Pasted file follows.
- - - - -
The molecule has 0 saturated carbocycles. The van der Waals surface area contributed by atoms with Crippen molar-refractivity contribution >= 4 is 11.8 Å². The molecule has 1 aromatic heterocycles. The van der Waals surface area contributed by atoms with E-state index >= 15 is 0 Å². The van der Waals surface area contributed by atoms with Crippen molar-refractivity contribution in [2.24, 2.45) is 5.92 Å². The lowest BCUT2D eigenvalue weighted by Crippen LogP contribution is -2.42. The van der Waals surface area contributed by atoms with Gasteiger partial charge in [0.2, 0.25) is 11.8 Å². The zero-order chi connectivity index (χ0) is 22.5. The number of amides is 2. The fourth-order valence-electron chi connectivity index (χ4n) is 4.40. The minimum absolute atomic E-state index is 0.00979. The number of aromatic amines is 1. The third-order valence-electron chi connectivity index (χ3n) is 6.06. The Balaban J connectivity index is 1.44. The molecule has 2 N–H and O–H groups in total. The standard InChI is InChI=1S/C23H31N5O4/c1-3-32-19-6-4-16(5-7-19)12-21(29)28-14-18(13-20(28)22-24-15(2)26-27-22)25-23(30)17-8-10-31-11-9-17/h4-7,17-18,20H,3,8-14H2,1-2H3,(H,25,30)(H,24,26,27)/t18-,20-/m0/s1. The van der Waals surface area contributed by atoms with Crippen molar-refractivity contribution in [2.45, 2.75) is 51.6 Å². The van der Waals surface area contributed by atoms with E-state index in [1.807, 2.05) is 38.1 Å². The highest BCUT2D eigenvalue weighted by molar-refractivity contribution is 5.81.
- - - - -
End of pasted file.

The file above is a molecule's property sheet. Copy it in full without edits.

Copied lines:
The molecule has 0 saturated carbocycles. The van der Waals surface area contributed by atoms with Crippen molar-refractivity contribution >= 4 is 11.8 Å². The molecule has 1 aromatic heterocycles. The van der Waals surface area contributed by atoms with E-state index >= 15 is 0 Å². The van der Waals surface area contributed by atoms with Crippen molar-refractivity contribution in [2.24, 2.45) is 5.92 Å². The lowest BCUT2D eigenvalue weighted by Crippen LogP contribution is -2.42. The van der Waals surface area contributed by atoms with Gasteiger partial charge in [0.2, 0.25) is 11.8 Å². The zero-order chi connectivity index (χ0) is 22.5. The number of amides is 2. The fourth-order valence-electron chi connectivity index (χ4n) is 4.40. The minimum absolute atomic E-state index is 0.00979. The number of aromatic amines is 1. The third-order valence-electron chi connectivity index (χ3n) is 6.06. The Balaban J connectivity index is 1.44. The molecule has 2 N–H and O–H groups in total. The standard InChI is InChI=1S/C23H31N5O4/c1-3-32-19-6-4-16(5-7-19)12-21(29)28-14-18(13-20(28)22-24-15(2)26-27-22)25-23(30)17-8-10-31-11-9-17/h4-7,17-18,20H,3,8-14H2,1-2H3,(H,25,30)(H,24,26,27)/t18-,20-/m0/s1. The van der Waals surface area contributed by atoms with Crippen molar-refractivity contribution in [2.45, 2.75) is 51.6 Å². The van der Waals surface area contributed by atoms with E-state index in [1.807, 2.05) is 38.1 Å². The highest BCUT2D eigenvalue weighted by molar-refractivity contribution is 5.81.